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Enterprise application integration: Beyond SOA and into the cloud

CIOs look to enterprise application integration to coordinate and consolidate. Learn how to use SOA, cloud computing and application integration providers to your advantage.

With every new enterprise architecture comes the need to consolidate, collaborate and manage existing applications. Enterprise application integration incorporates Software as a Service (SaaS), service-oriented architecture (SOA), business process management (BPM) and cloud computing into the mix as technology continues to grow and evolve -- but how does this translate into your midmarket organization?

In this guide on enterprise application integration, experts explore integration best practices, how to effectively use SOA in your integration process, how service providers are stepping up to the new technological challenges and what cloud computing's role is in integration. Read on to learn how to have a successful business application integration strategy.

For free advice and resources on more IT and business topics, visit our list of Midmarket CIO Briefings.

Table of contents

  Should midmarket companies use SOA primarily for application integration?
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With every new software architecture, implementation horror stories seem to abound until people learn the finer points through trial and error. SOA is no exception -- take the case of a bank that created about 900 individual services only to find that a third of them were duplicative because no one was paying attention to who was creating what business services in each of the bank's divisions. So much for code reuse, SOA's oft-touted main benefit.

Reusability may be hyped as a big reason for turning to a SOA implementation, but as the bank found out, realizing reuse requires both architectural sophistication and working governance, which can be hard to achieve at first. BPM and application integration projects are where midmarket organizations gain the most value.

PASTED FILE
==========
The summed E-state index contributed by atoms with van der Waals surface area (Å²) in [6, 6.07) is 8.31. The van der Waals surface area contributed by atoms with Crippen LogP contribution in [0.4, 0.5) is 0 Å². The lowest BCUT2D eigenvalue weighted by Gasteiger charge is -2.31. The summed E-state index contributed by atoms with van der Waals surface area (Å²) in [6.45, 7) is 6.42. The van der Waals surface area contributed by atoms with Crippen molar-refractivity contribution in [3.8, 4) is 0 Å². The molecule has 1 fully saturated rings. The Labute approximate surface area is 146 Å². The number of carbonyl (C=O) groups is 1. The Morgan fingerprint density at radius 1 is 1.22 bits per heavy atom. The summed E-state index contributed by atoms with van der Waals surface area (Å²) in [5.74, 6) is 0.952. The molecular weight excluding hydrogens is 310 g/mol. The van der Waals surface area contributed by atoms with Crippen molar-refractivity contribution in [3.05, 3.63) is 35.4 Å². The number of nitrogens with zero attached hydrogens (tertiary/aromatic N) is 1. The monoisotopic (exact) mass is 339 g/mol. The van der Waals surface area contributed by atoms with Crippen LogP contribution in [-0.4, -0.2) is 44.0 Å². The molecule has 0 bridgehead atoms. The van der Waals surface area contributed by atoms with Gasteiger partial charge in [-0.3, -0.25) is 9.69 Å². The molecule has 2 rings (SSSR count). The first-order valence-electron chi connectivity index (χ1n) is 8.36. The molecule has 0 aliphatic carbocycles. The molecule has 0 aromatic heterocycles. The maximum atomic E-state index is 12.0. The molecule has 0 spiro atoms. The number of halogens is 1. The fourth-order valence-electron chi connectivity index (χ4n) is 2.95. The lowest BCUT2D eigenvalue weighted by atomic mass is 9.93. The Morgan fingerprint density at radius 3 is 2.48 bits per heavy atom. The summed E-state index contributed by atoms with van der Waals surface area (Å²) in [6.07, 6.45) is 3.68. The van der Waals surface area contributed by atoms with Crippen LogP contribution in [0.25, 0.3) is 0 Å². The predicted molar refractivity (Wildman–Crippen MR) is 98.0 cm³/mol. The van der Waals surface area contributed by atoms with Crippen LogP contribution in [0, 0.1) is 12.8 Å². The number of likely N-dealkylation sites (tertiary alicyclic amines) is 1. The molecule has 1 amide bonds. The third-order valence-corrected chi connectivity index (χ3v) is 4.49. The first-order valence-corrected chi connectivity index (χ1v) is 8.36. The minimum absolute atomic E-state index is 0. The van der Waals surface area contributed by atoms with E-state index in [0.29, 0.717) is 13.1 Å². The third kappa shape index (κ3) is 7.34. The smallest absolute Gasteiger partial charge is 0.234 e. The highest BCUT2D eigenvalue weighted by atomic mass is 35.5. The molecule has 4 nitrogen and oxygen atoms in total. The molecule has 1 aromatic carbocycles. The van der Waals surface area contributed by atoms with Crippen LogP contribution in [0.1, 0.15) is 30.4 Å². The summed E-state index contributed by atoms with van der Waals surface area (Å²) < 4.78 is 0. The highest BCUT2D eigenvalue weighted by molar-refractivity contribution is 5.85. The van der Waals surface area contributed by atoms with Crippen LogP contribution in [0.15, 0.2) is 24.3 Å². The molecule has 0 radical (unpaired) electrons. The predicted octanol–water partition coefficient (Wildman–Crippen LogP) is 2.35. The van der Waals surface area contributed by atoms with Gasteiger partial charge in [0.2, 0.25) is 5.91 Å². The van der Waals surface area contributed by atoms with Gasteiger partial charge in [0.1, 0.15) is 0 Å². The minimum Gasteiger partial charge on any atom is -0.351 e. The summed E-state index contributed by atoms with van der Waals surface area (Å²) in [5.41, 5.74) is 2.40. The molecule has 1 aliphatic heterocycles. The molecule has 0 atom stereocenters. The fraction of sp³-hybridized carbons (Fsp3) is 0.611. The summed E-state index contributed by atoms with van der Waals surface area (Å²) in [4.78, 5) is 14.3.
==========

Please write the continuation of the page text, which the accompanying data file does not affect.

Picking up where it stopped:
Learn more about the business value of SOA implementations in "First SOA implementations should focus on business value." Also:

  Can SaaS and cloud computing applications be integrated?
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Extra Space Storage Inc. wanted to take back its call center from an outsourcing company to give customers a more personal and more reliable experience when choosing self-storage space in one of its 685 facilities. It also wanted to integrate more applications with a customer relationship management (CRM) system. The result: a call center built on cloud computing.

For Extra Space Storage, the call center solution needed to be flexible -- not just for the 50 call center agents but also for the rest of the 2,500 employees, who needed reliable remote access to several systems: a point-of-sale (POS) application, a new SaaS CRM application and a new help desk issue tracking system. Most employees are in the field at the facilities, where customers rent space for furniture and other items.

The self-storage space provider also needed to quickly bring more than a dozen acquired facilities into the call center fold, and integrate the various facilities management systems -- acquisition, construction and operations -- behind one interface.

Get more information in "Cloud computing helps firm bring call center in-house, integrate apps." Also:

  What are some SOA governance and integration best practices?
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Mike Kavis, a former enterprise architect at Catalina Marketing Corp., a $500 million company based in St. Petersburg, Fla., says that midmarket companies should apply the same discipline to SOA projects as larger enterprises bring to theirs. One of those disciplines is learning to develop small projects with long-term goals in mind.

"You have to think in small chunks. You have to win over the business side by proving out one project at a time, and you have to realize that the benefits may not be immediate," said Kavis, now an independent consultant out of Bradenton, Fla., who offers practical guidance for developing SOA projects and is launching a cloud service and consulting firm as chief technology officer of MDot.

Learn more about SOA best practices. Also:

  What can application integration providers offer?
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A number of up-and-comers have joined market-leading stalwarts in Gartner Inc.'s recent integration service providers (ISP) Magic Quadrant report, offering customers a wide selection of viable vendors to assist with business-to-business (B2B) integration projects.

Further good news for customers: Increased competition among ISPs is also bringing prices down, according to the report, issued last month by the Stamford, Conn.-based analyst firm.

Companies spent $1.5 billion on Integration as a Service and B2B project outsourcing services in 2007, according to the report, and Gartner predicts that figure will rise considerably over the next three to five years. ISPs, eager to grab a piece of the pie, have responded by lowering prices and making significant upgrades to their offerings.

Discover more about integration providers in "A growing integration service providers market gives customers better choices, lower prices." Also:

  More resources
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